Growing up in 1980s upstate New York in a family of Patriots fans, I chose the Detroit Lions as my team because their uniforms were awesome, they played on Thanksgiving, and Barry Sanders.
Unhappily, the four championships the Lions have won – 1935, 1952, 1953, 1957 – were all before the Super Bowl was begun in 1966, so the team has never won or even played in the Super Bowl.
Recently, at the New York Public Library, looking for obscure literary needles in huge periodical haystacks – their immense Crowell-Collier collection, innumerable boxes stacked with rejection letters and internal reference docs and cc’s – I came across this letter from Lions Vice-President and General-Manager Cy Huston, to writer Kyle Crichton, featuring the brilliant early Lions logo.
Crichton was a staff writer at Collier’s for fifteen years and author of many books, including biographies about the Marx Brothers, and Wild West gunslinger Elfego Baca; and novels including The Proud People. He also edited a book about the New York Giants by actress Laraine Day (in many films including Hitchcock’s Foreign Correspondent) among many other projects.
This letter from September, 1934 was written by Cy Huston, just after the team had been purchased for $15,000 by George A. Richards, owner of Detroit radio station WJR. Richards was a devoted supporter and promoter of infamous anti-Semite fascist Father Charles Coughlin.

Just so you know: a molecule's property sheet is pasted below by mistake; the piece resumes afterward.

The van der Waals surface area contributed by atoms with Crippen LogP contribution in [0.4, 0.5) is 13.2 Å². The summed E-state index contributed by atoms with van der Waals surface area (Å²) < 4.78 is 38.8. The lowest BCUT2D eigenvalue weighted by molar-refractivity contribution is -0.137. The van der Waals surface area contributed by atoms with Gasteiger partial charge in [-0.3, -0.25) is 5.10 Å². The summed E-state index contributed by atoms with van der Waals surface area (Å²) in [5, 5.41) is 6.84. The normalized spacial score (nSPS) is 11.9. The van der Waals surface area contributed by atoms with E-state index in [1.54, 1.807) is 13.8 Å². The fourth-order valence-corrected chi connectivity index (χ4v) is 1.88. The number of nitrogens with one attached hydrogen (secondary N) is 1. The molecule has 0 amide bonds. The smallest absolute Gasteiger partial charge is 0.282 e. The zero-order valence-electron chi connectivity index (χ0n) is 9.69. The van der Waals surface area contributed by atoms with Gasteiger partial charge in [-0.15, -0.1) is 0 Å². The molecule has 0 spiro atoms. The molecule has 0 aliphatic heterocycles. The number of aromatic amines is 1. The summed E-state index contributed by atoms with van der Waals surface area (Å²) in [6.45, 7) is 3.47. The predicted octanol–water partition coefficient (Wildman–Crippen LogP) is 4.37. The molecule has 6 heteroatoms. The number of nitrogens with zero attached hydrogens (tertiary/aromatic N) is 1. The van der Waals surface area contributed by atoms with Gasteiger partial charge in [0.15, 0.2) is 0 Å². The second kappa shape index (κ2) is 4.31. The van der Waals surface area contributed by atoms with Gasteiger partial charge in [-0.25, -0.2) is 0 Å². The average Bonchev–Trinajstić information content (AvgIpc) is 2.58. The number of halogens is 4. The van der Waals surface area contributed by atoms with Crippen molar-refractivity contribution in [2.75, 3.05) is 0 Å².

The team was moved from Portsmouth, Ohio – the Portsmouth Spartans – to Detroit and renamed the Lions in cameraderie with the city’s baseball Tigers.
It is not clear what, if any, Collier’s piece Huston is referencing that he “enjoyed reading” – but the forthcoming December 1, 1934 issue of Collier’s featured Crichton’s article about the Lions, “For Love and Money,” which includes a description of a professional football team’s travel schedule at the time:
“On one tour they left Portsmouth on Friday morning, reached New York Saturday night and beat the Giants Sunday afternoon. They left New York Monday morning and reached St. Louis at six o’clock Wednesday night and played the Gunnars at eight o’clock and beat them. Then they left on Thursday morning for Chicago, where they beat the Bears on Sunday.”
And for New Yorkers, Crichton’s article includes the fact that the Columbia University Lions football team produced the great Cliff Montgomery, who “the whole league is watching” as “the star of the Rose Bowl, who is now with [the] Brooklyn [Dodgers].” (A few years later writer Jack Kerouac would become the most famous Columbia football player not famous for football when he played on scholarship in 1940, breaking his leg in his 2nd game, before making money writing papers for fellow students.)
Crichton’s article reveals that, at the time, the NFL was often considered inferior to college football teams. So eager was the NFL to prove itself, that the article insists: “a Potsy Clark [coach of Detroit] team … is better trained and coached than any college team could possibly be. Tim Mara, owner of the New York Giants, has a standing bet of $10,000 that in a game against the best college team available any of the first five teams in the pro league will make more touchdowns than the college team will first downs.”
Tim Mara, a poor Irish kid from New York City’s Lower East Side, was a legendary bookie and an integral part of what became the NFL, who was responsible for Detroit losing their professional team in 1928 when he purchased the Detroit Wolverines to pilfer their best players (like Benny Friedman) for the Giants, and shut down the Wolverines who played no more. Detroit had its revenge in 1935 when the Lions defeated the Giants in the NFL Champioinship, 26 to 7.